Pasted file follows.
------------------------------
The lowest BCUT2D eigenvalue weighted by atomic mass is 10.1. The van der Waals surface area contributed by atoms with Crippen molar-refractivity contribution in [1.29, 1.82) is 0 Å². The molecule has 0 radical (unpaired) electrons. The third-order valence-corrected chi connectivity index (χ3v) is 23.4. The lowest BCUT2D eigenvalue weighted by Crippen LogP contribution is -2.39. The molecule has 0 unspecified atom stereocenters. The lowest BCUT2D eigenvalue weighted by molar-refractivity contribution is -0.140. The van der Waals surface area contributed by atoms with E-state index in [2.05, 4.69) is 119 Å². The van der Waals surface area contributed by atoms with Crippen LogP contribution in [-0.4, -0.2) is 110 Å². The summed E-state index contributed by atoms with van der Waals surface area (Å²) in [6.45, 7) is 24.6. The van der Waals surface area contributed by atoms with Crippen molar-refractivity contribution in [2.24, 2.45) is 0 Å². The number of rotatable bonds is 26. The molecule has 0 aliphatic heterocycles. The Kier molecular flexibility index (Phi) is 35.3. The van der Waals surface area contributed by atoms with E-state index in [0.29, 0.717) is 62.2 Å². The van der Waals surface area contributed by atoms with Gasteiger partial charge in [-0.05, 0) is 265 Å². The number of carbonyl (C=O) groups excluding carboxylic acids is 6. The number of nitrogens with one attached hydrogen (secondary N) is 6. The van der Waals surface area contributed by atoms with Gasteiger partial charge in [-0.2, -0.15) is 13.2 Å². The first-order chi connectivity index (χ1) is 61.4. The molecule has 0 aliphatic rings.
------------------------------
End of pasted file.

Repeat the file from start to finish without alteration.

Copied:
The lowest BCUT2D eigenvalue weighted by atomic mass is 10.1. The van der Waals surface area contributed by atoms with Crippen molar-refractivity contribution in [1.29, 1.82) is 0 Å². The molecule has 0 radical (unpaired) electrons. The third-order valence-corrected chi connectivity index (χ3v) is 23.4. The lowest BCUT2D eigenvalue weighted by Crippen LogP contribution is -2.39. The molecule has 0 unspecified atom stereocenters. The lowest BCUT2D eigenvalue weighted by molar-refractivity contribution is -0.140. The van der Waals surface area contributed by atoms with E-state index in [2.05, 4.69) is 119 Å². The van der Waals surface area contributed by atoms with Crippen LogP contribution in [-0.4, -0.2) is 110 Å². The summed E-state index contributed by atoms with van der Waals surface area (Å²) in [6.45, 7) is 24.6. The van der Waals surface area contributed by atoms with Crippen molar-refractivity contribution in [2.24, 2.45) is 0 Å². The number of rotatable bonds is 26. The molecule has 0 aliphatic heterocycles. The Kier molecular flexibility index (Phi) is 35.3. The van der Waals surface area contributed by atoms with E-state index in [0.29, 0.717) is 62.2 Å². The van der Waals surface area contributed by atoms with Gasteiger partial charge in [-0.05, 0) is 265 Å². The number of carbonyl (C=O) groups excluding carboxylic acids is 6. The number of nitrogens with one attached hydrogen (secondary N) is 6. The van der Waals surface area contributed by atoms with Gasteiger partial charge in [-0.2, -0.15) is 13.2 Å². The first-order chi connectivity index (χ1) is 61.4. The molecule has 0 aliphatic rings.